In admission, college gapping is a term used in reference to colleges and financial aid awards. The gap between what you can afford to pay—your Expected Family Contribution (EFC)—and what colleges offer in aid creates this gap. Gapping happens when a college makes an offer of admission and doesn’t back it up with financial aid; quite simply, the college doesn’t offer enough aid to cover the difference between the cost of college attendance and your EFC. Gapping is serious business. Colleges use this tactic to “weed out” the good applicants from the average applicants. If you’re at the top of their applicant pool, you’ll receive the aid required to attend. If not, you’ll be gapped in the hopes you’ll reject the offer of admission. It’s all a numbers game. Colleges offer admission to more students than they can possibly accommodate, and gapping helps them lessen the number of students who accept offers of admission.

3. What is award padding?

Colleges will also pad EFC numbers with federal student loans, federal parent loans, and work-study. These should not be considered when determining if the college is gapping you. All students qualify for federal student loans. College aid should only be in the form of merit scholarships and grants. If the difference between what you and your family can afford and what the college offers is padded with loans, the college is gapping you. The lesson for college-bound students and their parents is to carefully scrutinize, analyze, and question each item in a financial aid award letter before bothering to compare one college’s offer to another. It may turn out that freshman year is a best deal at one place, but if the total years until graduation are tallied, another choice may be the better bargain in the end. 

Related: How to Compare Your College Financial Aid Awards

If a college is gapping you, it’s your decision (with the help of your parents) to accept the offer of admission or not. If you want my advice, move on to your second, third, or even fourth choice college with a good financial aid package. You’ll not only save your parents a bundle, but you’ll most likely be happier at a college that values your contribution.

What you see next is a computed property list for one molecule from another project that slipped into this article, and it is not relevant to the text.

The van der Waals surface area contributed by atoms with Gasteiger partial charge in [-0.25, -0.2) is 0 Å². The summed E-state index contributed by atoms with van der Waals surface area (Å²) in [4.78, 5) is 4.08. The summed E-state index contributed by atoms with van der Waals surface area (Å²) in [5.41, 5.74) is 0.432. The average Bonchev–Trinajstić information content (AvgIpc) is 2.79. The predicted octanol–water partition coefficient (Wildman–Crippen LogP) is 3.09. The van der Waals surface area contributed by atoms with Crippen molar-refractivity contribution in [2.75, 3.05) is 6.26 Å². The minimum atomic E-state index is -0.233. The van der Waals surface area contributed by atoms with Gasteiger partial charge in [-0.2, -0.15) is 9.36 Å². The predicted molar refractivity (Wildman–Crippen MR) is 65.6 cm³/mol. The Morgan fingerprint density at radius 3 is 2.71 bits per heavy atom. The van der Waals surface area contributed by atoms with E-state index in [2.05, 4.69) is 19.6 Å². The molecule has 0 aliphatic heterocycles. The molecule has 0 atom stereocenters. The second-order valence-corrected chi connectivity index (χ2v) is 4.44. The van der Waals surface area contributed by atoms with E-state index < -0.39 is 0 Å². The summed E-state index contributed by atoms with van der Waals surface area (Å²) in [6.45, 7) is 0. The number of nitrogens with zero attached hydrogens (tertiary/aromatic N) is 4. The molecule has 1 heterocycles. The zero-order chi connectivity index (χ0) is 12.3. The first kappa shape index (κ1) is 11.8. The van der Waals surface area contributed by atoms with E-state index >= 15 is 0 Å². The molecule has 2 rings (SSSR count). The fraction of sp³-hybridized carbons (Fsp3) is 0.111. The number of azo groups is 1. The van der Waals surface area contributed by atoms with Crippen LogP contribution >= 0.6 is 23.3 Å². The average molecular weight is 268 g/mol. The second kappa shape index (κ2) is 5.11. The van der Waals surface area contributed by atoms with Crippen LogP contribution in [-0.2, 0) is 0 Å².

Read the original blog “Hiding Between the Lines in the Award Letter” on, and check out more scholarship advice in our Financial Aid section.  

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About Suzanne Shaffer

Suzanne Shaffer

Suzanne Shaffer counsels students and families about college preparation through her blog, Parenting for College. Her advice has been featured online in the Huffington Post, Yahoo! Finance, U.S. News & World Report Education, Smart College Visit, and more. She is also a freelance writer featured on CollegiateParent, UniversityParent, TeenLife Media, and Road2College. In the past, she has written for Zinch/Chegg, Classes & Careers, Winterline Study Abroad, and GalTime online magazine.

Suzanne's advice has also been featured on podcasts like Prepped and Polished, How to Pay for College HQ, The College Bound Chronicles, and The College Checklist. Her articles have been featured in print publications created by UniversityParent, CollegiateParent, and TeenLife Media as well as in the book College Bound and Gagged: How to Help Your Kid Get into a Great College Without Losing Your Savings, Your Relationship, or Your Mind by Nancy Berk.